Waters of Separation: For My Daughter at the Mikvah

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Reprinted with permission from The Eden Center blog

Three days before her wedding in May 2013, my daughter and I had a list of twelve tasks which we needed to accomplish, including facials for both of us, the final fitting of her wedding dress, and buying her new outfits for the Shabbat of Sheva Brachot.  The last item on the list was taking her to the mikvah. When I returned home from Shacharit, as I was then saying Kaddish for my mother, I realized that I only had a short time to write some of my many thoughts to her about this time of transition for us both.  I wanted the time at the mikvah to be both religious and personal. I read her the poem while she was within the mikvah. We both cried; more waters of separation.

For my Daughter at the Mikvah

Water first separated you from me.

Enclosed, sheltered by water, jostled within me.

I’d feel your movements, a foot, an elbow

Protrude and then withdraw, I rubbed my hand

Across my stretched skin and wondered who you were.

Until in the middle of the night, my water broken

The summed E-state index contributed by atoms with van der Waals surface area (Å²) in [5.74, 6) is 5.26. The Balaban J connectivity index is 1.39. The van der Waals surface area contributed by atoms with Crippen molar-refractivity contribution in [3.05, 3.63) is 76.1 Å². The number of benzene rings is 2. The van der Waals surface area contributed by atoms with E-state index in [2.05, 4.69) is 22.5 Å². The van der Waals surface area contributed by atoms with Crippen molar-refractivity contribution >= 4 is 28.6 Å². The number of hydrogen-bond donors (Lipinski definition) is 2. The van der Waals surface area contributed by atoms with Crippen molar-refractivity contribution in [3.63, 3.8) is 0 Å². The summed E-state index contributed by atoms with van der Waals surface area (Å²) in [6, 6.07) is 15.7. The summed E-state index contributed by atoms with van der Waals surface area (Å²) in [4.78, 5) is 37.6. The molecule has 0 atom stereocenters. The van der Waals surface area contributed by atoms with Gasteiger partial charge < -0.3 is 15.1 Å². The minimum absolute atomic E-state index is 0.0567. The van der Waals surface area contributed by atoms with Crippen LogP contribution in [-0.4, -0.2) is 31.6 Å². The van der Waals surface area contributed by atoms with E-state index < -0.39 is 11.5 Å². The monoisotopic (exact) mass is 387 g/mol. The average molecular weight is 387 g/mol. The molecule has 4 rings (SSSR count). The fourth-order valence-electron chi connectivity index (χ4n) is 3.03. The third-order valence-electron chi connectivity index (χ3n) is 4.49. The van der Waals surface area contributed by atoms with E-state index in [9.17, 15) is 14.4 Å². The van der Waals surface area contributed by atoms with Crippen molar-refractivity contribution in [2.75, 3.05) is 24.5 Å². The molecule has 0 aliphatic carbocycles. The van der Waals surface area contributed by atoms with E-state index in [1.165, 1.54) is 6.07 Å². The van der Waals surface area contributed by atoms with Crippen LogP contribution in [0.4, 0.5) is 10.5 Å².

Your father and I rushed to the hospital.

Wet, salty tears streamed from my check to yours

As I first cradled you in my arms and we gazed at each other.

For I was a scared mother, wanting a different relationship

Than I had known, uncertain how to proceed,

I wove you into the fabric of my life.

For whatever I did you shared with me

Whether morning yoga stretches to afternoon baking

And cooking and welcoming guests to our home.

Reflections shared from books, the days’ events, family and friends

You complete my sentences. You know my responses,

You have been my daughter, my companion, my confidante, my friend.

From midrasha, your army base, trips abroad

You would return to our home.  Your room

Cleaned, dusted, quilts laundered, ready for you.

Now water separates us again.

Water which surrounds you

Water from which you will emerge

Ready to be a bride, to be a wife and lover,

To be a companion, confidante, consultant, friend,

To your husband, in the life you will build together.

So we are here at the edge of the pool,

Our lives transformed again by water,

Waters of Separation, Waters of Kedushah, My blessings to you.


Sheryl Robbin is a writer and social worker specializing in bibliotherapy with the elderly. Her family made Aliyah from Los Angeles in 1995. She and her husband Rabbi Daniel Landes and their family live in Jerusalem.